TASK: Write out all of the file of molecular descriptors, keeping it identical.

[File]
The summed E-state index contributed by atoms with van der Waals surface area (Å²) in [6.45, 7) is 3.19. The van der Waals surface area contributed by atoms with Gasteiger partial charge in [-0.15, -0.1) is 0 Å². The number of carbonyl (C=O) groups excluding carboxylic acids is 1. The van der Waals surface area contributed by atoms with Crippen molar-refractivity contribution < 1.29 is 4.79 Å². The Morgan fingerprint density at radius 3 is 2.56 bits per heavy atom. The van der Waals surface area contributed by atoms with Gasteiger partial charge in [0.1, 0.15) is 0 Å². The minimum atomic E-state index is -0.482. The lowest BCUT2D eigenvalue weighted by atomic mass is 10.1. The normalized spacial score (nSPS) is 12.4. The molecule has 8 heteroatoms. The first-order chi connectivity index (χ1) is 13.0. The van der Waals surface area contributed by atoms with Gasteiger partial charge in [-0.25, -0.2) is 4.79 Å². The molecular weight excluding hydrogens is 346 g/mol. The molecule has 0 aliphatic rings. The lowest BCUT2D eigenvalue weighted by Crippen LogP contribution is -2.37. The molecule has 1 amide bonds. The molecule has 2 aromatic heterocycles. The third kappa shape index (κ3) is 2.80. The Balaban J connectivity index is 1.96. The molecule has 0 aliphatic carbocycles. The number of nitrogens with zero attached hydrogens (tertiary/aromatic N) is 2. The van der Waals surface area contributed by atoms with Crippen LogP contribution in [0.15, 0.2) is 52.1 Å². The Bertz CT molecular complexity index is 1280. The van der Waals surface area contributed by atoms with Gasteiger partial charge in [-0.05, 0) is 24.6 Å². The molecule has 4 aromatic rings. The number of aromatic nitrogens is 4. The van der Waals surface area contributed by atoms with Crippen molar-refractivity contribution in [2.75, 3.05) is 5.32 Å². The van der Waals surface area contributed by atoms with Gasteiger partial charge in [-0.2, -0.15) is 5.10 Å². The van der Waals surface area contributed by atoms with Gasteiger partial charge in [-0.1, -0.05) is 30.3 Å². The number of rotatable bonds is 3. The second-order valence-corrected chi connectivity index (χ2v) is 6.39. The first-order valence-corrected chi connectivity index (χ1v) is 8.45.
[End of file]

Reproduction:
The summed E-state index contributed by atoms with van der Waals surface area (Å²) in [6.45, 7) is 3.19. The van der Waals surface area contributed by atoms with Gasteiger partial charge in [-0.15, -0.1) is 0 Å². The number of carbonyl (C=O) groups excluding carboxylic acids is 1. The van der Waals surface area contributed by atoms with Crippen molar-refractivity contribution < 1.29 is 4.79 Å². The Morgan fingerprint density at radius 3 is 2.56 bits per heavy atom. The van der Waals surface area contributed by atoms with Gasteiger partial charge in [0.1, 0.15) is 0 Å². The minimum atomic E-state index is -0.482. The lowest BCUT2D eigenvalue weighted by atomic mass is 10.1. The normalized spacial score (nSPS) is 12.4. The molecule has 8 heteroatoms. The first-order chi connectivity index (χ1) is 13.0. The van der Waals surface area contributed by atoms with Gasteiger partial charge in [-0.25, -0.2) is 4.79 Å². The molecular weight excluding hydrogens is 346 g/mol. The molecule has 0 aliphatic rings. The lowest BCUT2D eigenvalue weighted by Crippen LogP contribution is -2.37. The molecule has 1 amide bonds. The molecule has 2 aromatic heterocycles. The third kappa shape index (κ3) is 2.80. The Balaban J connectivity index is 1.96. The molecule has 0 aliphatic carbocycles. The number of nitrogens with zero attached hydrogens (tertiary/aromatic N) is 2. The van der Waals surface area contributed by atoms with Crippen LogP contribution in [0.15, 0.2) is 52.1 Å². The Bertz CT molecular complexity index is 1280. The van der Waals surface area contributed by atoms with Gasteiger partial charge in [-0.05, 0) is 24.6 Å². The molecule has 4 aromatic rings. The number of aromatic nitrogens is 4. The van der Waals surface area contributed by atoms with Crippen molar-refractivity contribution in [2.75, 3.05) is 5.32 Å². The van der Waals surface area contributed by atoms with Gasteiger partial charge in [-0.2, -0.15) is 5.10 Å². The van der Waals surface area contributed by atoms with Gasteiger partial charge in [-0.1, -0.05) is 30.3 Å². The number of rotatable bonds is 3. The second-order valence-corrected chi connectivity index (χ2v) is 6.39. The first-order valence-corrected chi connectivity index (χ1v) is 8.45.